The order says that the framework must be approved by the Nevada Wildlife Commission.

The order also says that NDOW will develop a comprehensive Sagebrush Habitat Plan to be available on the NDOW website by Dec. 31, 2023.

The plan will be developed in collaboration with the Nevada Sagebrush Ecosystem Program that has “regulatory authority over greater sage-grouse mitigation in Nevada and has created sage grouse conservation planning documents, tools and guidance that can offer support in this effort,” the order issued Aug. 23 states.

NDOW regional Game Division Supervising Biologist Tom Donham said that “these won’t be independent/unrelated efforts when it comes to sage-grouse habitat but will be a united effort in order to ensure that any habitat conservation or improvement efforts related to the order will not conflict with what is being done for sage-grouse.”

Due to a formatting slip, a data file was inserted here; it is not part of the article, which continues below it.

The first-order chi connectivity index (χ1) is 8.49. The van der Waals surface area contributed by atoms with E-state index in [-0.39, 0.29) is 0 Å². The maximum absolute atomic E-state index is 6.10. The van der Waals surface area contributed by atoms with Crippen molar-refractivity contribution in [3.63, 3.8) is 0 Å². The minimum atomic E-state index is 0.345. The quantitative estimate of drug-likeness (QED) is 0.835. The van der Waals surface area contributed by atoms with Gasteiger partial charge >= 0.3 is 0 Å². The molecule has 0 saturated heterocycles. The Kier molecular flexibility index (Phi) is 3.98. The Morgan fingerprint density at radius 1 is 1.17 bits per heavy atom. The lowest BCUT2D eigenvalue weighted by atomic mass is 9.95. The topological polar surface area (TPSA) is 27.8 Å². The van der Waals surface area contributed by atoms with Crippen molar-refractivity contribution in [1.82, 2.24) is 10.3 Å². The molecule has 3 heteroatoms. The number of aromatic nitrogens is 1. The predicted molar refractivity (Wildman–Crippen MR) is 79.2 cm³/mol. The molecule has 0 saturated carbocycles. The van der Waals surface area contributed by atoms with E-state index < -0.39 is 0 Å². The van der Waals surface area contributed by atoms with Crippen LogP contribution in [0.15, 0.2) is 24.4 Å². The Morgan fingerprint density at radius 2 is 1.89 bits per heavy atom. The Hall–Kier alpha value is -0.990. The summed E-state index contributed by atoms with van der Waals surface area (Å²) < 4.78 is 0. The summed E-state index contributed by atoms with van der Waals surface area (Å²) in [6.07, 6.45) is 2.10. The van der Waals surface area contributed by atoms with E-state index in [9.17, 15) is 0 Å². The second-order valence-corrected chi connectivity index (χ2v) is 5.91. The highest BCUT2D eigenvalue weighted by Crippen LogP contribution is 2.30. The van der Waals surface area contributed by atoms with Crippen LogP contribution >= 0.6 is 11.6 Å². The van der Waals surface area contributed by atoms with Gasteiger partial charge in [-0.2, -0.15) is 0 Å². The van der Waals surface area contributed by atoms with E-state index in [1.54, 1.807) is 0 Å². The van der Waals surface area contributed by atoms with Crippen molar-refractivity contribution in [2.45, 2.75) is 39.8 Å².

He also said via email that the order won’t affect what Elko County is now doing.

“In a nutshell, it probably won’t change what we are doing too much because the issues that need addressed won’t be changing any time soon, but it could actually be helpful in focusing our efforts more effectively,” Donham said.

He said, however, “it could change things a bit due to the fact it will ultimately increase the level of collaboration and coordination with counties, federal and state agencies and stakeholders.”

Stakeholders will include organizations or individuals representing sportsmen’s groups, conservation and environmental protection, farming and ranching, private landowners, rural communities, native tribal communities, outdoor recreation, real estate developers, transportation, mineral and renewal energy developers and linear infrastructure entities, Donham said.

“By increasing the level of collaboration, particularly with counties and local stakeholders, there may be ways to improve what we are currently doing,” he said.

The current state plan is the 2014 Nevada Greater Sage-Grouse Conservation Plan. The Sagebrush Ecosystem Council and the Sagebrush Ecosystem Technical Team were formed in response to an executive order by then-Gov. Brian Sandoval.

Elko County Commissioners on Oct. 6 also voted to support a letter Lincoln County Commissioners sent to Sisolak on Sept. 7 urging him to rescind the framework order, and the Elko County letter says commissioners “echo those concerns.”